The UK will trail other developed countries in its economic recovery from the pandemic in 2022, with economists polled for a Financial Times survey predicting that it will be held back by political uncertainty and the lingering after-effects of Brexit.
Of almost 100 economists, a majority said that UK living standards would worsen in the year ahead, with poorer households hit hardest by soaring inflation and higher taxes.
The biggest challenges they saw facing the country’s economy were global in nature: high energy prices and broader pandemic-related inflationary pressures; sustained labour shortages and disruption to supply chains; continuing waves of virus infections; and the mounting risks of climate change.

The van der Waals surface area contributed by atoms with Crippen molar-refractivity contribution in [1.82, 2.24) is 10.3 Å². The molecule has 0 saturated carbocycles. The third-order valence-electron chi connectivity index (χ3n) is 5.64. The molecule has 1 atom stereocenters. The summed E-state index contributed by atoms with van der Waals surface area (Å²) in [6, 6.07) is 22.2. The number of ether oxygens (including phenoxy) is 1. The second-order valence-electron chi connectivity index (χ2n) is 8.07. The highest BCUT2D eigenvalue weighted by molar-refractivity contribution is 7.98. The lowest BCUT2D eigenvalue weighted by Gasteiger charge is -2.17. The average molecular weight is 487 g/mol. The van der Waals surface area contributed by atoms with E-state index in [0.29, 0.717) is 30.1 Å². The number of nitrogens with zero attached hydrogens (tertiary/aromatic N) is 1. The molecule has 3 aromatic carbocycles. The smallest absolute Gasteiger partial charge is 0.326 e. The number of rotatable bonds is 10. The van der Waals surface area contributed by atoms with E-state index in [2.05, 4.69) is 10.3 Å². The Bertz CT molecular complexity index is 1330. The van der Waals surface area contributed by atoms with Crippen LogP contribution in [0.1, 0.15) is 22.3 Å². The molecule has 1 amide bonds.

Despite the prevailing pessimism over growth, inflation and living standards, several respondents were at pains to point out that it would not be “all doom and gloom” in the year ahead.
They saw scope for a long-awaited rebound in business investment, prompted by labour scarcity, pandemic-induced digitalisation and the need to adopt green technology. These could “nudge businesses into making the types of investment necessary to minimise the dependence on lower productivity jobs”, according to Nina Skero, chief executive of the consultancy Cebr, although she and others stressed that real progress on productivity would take years, and need a much bigger push from the government.